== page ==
Professor of mathematics named 2013 ASU Professor of the Year

April 17, 2013

The Arizona State University Sun Devil Family Association honored Stephen Wirkus, professor of mathematics in the New College of Interdisciplinary Arts and Sciences, as the 2013 Professor of the Year for his lifelong commitment to mathematics and his ability to inspire students to become innovative and successful in often-difficult classes.

Wirkus teaches at ASU at the West campus during the academic year, with many commuter and non-traditional students attending his classes. During the summer, he works at the Tempe campus in the Mathematical and Theoretical Biology Institute as co-executive program director for a summer program that focuses on underrepresented minorities. Download Full Image

“I’m truly humbled to have been chosen among such stellar colleagues – I’m still in disbelief,” Wirkus told attendees April 16 at the 2013 Faculty Excellence Awards, a celebration of faculty achievement. “I’m happy to have been able to make a difference in the lives of my students and thankful for the supportive environment that ASU has provided for me as a faculty to grow as a teacher and mentor, and thereby serve and impact our communities. This award is particularly meaningful because it is a true testament to ASU’s commitment to access, excellence and impact on our communities and the value that the Sun Devil Family Association puts in this.”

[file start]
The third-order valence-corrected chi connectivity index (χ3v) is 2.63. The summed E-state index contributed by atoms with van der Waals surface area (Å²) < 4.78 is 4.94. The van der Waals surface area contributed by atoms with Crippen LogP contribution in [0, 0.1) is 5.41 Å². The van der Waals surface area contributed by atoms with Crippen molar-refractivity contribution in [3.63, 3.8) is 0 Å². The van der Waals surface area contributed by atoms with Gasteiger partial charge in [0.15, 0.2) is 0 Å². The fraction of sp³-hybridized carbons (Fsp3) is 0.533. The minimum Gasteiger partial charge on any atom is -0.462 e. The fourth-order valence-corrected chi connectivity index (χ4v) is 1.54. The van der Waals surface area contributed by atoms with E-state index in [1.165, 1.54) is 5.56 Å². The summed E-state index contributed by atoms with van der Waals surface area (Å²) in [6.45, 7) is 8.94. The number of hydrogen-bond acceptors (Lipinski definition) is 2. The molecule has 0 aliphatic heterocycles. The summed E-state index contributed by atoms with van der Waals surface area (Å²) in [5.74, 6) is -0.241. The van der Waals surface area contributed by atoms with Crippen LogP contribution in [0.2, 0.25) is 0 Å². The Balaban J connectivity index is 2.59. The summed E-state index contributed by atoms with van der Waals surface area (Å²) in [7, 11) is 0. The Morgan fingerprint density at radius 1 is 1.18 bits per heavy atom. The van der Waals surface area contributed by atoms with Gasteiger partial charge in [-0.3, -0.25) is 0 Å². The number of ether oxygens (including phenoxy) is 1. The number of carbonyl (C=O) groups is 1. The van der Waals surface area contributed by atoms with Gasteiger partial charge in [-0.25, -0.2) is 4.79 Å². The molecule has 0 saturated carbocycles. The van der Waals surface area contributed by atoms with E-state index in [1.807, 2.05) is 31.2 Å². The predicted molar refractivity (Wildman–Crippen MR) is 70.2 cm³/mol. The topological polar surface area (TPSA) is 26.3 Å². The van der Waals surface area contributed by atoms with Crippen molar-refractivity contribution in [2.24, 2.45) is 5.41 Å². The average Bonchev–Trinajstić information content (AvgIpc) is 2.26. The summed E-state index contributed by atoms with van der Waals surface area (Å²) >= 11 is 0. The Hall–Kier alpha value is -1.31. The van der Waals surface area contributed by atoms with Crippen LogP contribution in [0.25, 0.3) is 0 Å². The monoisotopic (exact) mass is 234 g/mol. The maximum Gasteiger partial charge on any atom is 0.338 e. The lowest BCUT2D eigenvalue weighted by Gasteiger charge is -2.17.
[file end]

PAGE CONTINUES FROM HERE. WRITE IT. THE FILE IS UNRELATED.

Wirkus, who completed his doctorate in 1999 at Cornell University, continues to share his applied mathematics skills with students who strive to learn what he has over the years. He arrived at ASU in 2007 and has since created the bachelor’s degree in applied mathematics at the West campus and two new courses involving applied mathematics in biology and upper-division applications.

Special Recognition awards also were presented to Ann Kinzig and Kevin McGraw, both professors of life sciences in the College of Liberal Arts and Sciences. Information and a video about the 24 nominees can be found at

After teaching for 17 years, Wirkus has created the program at ASU that he says he wishes he would have had as an undergraduate. Outside of ASU, he continues to increase his mathematical presence within the Society for the Advancement of Chicanos and Native Americans in Science (SACNAS) and has been awarded grants totaling more than $680,000 by the National Science Foundation and the National Security Agency to support hundreds of undergraduate mathematics students traveling to the annual SACNAS conference.

Several undergraduate students and faculty colleagues contributed letters in support of Wirkus’ nomination. These letters were considered by the committee of parents, other Professor of the Year winners and scholarship students in recognizing Wirkus. The ASU Sun Devil Family Association awarded the first Professor of the Year award in 1994.

Copy writer, Mary Lou Fulton Teachers College


ASU, Arizona Science Center awarded $30K for science and literacy partnership

April 17, 2013